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House Bill 282 – Department of Juvenile Corrections, Appropriations FY24

House Bill 282 – Department of Juvenile Corrections, Appropriations FY24

Niklas Kleinworth
March 8, 2023

The Idaho Spending Index serves to provide a fiscally conservative perspective on state budgeting while providing an unbiased measurement of how Idaho lawmakers apply these values to their voting behavior on appropriations bills. Each bill is analyzed within the context of the metrics below. They receive one (+1) point for each metric that is satisfied by freedom-focused policymaking and lose one (-1) point for each instance in which the inverse is true. The sum of these points composes the score for the bill.

Analyst: Niklas Kleinworth

Rating: -3

Bill Description: House Bill 282 appropriates $58,296,100 and 409.00 full-time positions to the Department of Juvenile Corrections for fiscal year 2024.

Does this budget incur any wasteful spending among discretionary funds, including new line items? Conversely, does this budget contain any provisions that serve to reduce spending where possible (i.e. base reductions, debt reconciliation, etc.)? 

Through a public records request, the Idaho Freedom Foundation obtained an internal policy detailing the Idaho Department of Juvenile Corrections’ approach to gender care for minors. The policy notes the Department is “responsible for the cost of hormone therapy while the juvenile is in the custody of the IDJC.” Thus, Idaho taxpayers are financially responsible for the unethical provision of hormone treatments to youth who think they are transgender. It is referenced in the policy that this is part of the Department’s approach to mental health treatment for these youth.

It is wholly unacceptable that taxpayers are expected to fund this barbaric and unethical practice on children. This financial policy goes beyond the waste of funds.


Is the maintenance budget inappropriate for the needs of the state, the size of the agency, or the inflationary environment of the economy? Conversely, is the maintenance budget appropriate given the needs of the state and economic pressures?

This legislation sets the maintenance budget for the Department of Juvenile Corrections at $58,789,200, growing from the base by 51.1% in the last three years. This rate is more than quadruple what would be prescribed by inflationary pressures and growth.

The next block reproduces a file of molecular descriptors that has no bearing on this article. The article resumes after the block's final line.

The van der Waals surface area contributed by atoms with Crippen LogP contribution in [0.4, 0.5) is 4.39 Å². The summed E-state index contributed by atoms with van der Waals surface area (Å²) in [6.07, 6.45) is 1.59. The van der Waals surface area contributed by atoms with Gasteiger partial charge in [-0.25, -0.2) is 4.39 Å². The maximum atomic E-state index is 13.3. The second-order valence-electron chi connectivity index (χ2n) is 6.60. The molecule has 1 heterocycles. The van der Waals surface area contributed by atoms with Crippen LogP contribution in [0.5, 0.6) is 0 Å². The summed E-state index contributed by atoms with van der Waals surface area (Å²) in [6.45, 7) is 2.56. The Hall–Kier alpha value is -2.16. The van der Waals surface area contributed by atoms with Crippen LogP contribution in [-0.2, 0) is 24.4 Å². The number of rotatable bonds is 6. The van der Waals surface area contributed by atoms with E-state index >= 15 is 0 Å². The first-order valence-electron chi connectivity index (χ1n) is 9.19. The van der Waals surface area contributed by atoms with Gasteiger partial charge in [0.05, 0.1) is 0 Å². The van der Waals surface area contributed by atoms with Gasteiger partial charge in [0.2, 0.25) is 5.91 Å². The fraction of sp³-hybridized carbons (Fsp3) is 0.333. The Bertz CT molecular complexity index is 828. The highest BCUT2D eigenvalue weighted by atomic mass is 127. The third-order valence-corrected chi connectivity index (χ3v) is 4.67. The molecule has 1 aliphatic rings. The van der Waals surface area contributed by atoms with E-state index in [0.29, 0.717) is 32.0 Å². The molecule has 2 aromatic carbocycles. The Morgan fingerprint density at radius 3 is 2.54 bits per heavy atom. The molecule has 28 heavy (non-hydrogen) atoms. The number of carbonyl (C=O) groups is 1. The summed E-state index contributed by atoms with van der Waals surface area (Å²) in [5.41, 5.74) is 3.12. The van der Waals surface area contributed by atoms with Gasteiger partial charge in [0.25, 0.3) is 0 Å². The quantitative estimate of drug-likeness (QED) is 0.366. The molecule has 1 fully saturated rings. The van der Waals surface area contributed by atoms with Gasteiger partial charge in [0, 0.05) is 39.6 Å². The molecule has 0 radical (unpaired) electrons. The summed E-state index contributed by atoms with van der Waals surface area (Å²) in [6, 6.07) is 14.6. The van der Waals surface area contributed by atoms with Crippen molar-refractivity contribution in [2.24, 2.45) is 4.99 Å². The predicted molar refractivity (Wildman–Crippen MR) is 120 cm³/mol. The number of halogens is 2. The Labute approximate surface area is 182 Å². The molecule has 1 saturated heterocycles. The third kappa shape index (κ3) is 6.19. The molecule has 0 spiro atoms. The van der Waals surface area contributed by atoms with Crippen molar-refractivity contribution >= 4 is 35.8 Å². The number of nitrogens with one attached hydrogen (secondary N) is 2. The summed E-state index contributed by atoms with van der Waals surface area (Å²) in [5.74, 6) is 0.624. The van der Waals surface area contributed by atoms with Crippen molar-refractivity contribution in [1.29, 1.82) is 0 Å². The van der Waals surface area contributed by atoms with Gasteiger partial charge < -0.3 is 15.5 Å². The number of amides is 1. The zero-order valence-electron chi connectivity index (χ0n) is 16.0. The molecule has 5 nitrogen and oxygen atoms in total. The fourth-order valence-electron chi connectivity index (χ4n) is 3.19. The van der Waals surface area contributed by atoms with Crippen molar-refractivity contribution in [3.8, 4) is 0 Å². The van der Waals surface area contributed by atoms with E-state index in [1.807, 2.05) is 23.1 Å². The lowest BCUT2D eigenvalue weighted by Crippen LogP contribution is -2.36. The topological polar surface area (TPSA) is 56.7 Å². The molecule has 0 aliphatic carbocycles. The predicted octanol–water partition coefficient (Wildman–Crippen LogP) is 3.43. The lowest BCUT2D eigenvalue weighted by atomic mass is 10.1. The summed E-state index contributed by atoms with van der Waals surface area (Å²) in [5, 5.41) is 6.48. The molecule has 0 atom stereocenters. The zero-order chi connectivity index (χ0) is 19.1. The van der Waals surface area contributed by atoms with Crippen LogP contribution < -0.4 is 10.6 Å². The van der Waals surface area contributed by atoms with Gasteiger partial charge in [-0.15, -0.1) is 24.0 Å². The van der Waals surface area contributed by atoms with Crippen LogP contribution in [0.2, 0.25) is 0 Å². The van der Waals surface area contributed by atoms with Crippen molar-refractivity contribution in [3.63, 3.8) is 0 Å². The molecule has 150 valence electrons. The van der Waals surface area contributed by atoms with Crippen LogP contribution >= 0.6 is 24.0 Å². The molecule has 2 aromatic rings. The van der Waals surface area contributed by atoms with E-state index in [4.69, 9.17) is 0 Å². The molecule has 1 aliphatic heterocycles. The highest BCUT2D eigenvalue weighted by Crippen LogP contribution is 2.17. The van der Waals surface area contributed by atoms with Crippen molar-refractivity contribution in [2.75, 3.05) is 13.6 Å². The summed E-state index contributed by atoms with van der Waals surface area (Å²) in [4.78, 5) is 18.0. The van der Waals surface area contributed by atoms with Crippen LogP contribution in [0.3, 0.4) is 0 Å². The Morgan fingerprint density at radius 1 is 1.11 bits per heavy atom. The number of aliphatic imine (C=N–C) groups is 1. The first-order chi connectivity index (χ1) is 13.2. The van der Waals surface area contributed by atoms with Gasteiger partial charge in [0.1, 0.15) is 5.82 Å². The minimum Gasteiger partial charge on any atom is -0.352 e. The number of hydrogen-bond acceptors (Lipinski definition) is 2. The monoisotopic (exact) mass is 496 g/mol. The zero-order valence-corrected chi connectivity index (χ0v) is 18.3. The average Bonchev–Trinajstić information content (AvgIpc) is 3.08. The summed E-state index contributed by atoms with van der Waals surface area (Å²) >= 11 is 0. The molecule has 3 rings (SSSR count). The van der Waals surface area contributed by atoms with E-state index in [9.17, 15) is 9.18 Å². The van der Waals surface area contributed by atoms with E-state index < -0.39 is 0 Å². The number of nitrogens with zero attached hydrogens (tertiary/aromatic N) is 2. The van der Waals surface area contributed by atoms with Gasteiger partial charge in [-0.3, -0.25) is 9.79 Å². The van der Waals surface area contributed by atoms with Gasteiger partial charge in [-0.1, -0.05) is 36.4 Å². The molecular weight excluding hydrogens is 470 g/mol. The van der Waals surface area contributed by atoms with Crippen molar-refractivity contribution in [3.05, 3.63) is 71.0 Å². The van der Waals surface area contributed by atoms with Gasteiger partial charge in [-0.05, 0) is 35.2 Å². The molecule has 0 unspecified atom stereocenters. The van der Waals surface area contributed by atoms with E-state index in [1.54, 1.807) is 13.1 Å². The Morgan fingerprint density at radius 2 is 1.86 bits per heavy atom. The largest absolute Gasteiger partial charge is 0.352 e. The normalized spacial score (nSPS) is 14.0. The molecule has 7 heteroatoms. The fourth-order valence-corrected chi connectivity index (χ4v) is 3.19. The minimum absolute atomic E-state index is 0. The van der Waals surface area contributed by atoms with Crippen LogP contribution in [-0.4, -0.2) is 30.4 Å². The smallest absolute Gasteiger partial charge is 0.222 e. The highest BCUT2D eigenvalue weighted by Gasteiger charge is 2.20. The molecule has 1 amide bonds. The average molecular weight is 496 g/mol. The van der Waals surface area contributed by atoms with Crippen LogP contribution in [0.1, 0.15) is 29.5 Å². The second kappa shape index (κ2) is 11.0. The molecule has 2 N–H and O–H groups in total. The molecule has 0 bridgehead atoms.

Does this budget perpetuate or expand state dependence on federal dollars, thereby violating principles of federalism? Conversely, does this budget actively reduce the amount of federal dollars used to balance this budget?

House Bill 282 appropriates nearly $2.2 million in federal funding to the Department. This only constitutes 3.7% of the overall budget and only funds 1.3 full-time positions. This does not indicate that the department is substantially dependent on federal funding to sustain operations, but the presence of such funding should be noted.


Does this budget contain hidden fund transfers or supplemental expenditures that work to enact new policy or are not valid emergency expenditures? Conversely, are fund transfers only made to stabilization funds or are supplemental requests only made in the interest of resolving valid fiscal emergencies?

House Bill 282 provides for the appropriation of a $4.1 million supplemental to support Youth Assessment Centers. This was added to the budget request by the governor and did not come from the agency. Youth Assessment Centers are an alternative placement option for youth offenders who do not meet the criteria for secure detention. These funds are to carry over into the 2024 fiscal year.

Considering these factors, this supplemental request does not qualify as a valid fiscal emergency.


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